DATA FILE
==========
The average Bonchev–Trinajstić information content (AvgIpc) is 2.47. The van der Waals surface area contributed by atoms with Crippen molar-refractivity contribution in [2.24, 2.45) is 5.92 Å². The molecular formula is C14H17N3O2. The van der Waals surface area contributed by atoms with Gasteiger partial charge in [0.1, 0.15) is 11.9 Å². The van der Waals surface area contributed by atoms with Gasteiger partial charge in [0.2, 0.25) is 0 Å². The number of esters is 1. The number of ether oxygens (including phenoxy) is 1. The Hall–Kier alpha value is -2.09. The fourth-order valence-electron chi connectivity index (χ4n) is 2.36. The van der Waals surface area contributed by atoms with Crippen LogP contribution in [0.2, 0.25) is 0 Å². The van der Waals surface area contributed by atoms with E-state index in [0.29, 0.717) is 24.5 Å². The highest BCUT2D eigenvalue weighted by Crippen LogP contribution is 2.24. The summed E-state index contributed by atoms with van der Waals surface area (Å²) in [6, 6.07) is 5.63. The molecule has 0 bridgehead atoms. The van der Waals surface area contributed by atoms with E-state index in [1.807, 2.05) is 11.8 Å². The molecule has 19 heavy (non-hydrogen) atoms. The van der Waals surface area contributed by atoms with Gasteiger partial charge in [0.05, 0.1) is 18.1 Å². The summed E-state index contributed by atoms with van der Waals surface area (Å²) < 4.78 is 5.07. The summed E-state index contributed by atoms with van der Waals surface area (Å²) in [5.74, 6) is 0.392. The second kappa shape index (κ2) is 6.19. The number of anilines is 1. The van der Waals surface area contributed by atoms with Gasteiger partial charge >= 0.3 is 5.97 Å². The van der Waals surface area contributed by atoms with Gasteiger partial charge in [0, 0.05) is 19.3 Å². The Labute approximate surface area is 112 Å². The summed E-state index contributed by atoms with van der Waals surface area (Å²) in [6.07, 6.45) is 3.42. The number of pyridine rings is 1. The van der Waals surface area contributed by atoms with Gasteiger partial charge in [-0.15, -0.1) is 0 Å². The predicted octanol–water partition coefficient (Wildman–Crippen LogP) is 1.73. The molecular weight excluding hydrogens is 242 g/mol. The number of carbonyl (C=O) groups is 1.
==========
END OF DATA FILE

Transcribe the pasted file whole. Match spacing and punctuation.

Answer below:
The average Bonchev–Trinajstić information content (AvgIpc) is 2.47. The van der Waals surface area contributed by atoms with Crippen molar-refractivity contribution in [2.24, 2.45) is 5.92 Å². The molecular formula is C14H17N3O2. The van der Waals surface area contributed by atoms with Gasteiger partial charge in [0.1, 0.15) is 11.9 Å². The van der Waals surface area contributed by atoms with Gasteiger partial charge in [0.2, 0.25) is 0 Å². The number of esters is 1. The number of ether oxygens (including phenoxy) is 1. The Hall–Kier alpha value is -2.09. The fourth-order valence-electron chi connectivity index (χ4n) is 2.36. The van der Waals surface area contributed by atoms with Crippen LogP contribution in [0.2, 0.25) is 0 Å². The van der Waals surface area contributed by atoms with E-state index in [0.29, 0.717) is 24.5 Å². The highest BCUT2D eigenvalue weighted by Crippen LogP contribution is 2.24. The summed E-state index contributed by atoms with van der Waals surface area (Å²) in [6, 6.07) is 5.63. The molecule has 0 bridgehead atoms. The van der Waals surface area contributed by atoms with E-state index in [1.807, 2.05) is 11.8 Å². The molecule has 19 heavy (non-hydrogen) atoms. The van der Waals surface area contributed by atoms with Gasteiger partial charge in [0.05, 0.1) is 18.1 Å². The summed E-state index contributed by atoms with van der Waals surface area (Å²) < 4.78 is 5.07. The summed E-state index contributed by atoms with van der Waals surface area (Å²) in [5.74, 6) is 0.392. The second kappa shape index (κ2) is 6.19. The number of anilines is 1. The van der Waals surface area contributed by atoms with Gasteiger partial charge >= 0.3 is 5.97 Å². The van der Waals surface area contributed by atoms with Gasteiger partial charge in [0, 0.05) is 19.3 Å². The Labute approximate surface area is 112 Å². The summed E-state index contributed by atoms with van der Waals surface area (Å²) in [6.07, 6.45) is 3.42. The number of pyridine rings is 1. The van der Waals surface area contributed by atoms with Gasteiger partial charge in [-0.15, -0.1) is 0 Å². The predicted octanol–water partition coefficient (Wildman–Crippen LogP) is 1.73. The molecular weight excluding hydrogens is 242 g/mol. The number of carbonyl (C=O) groups is 1.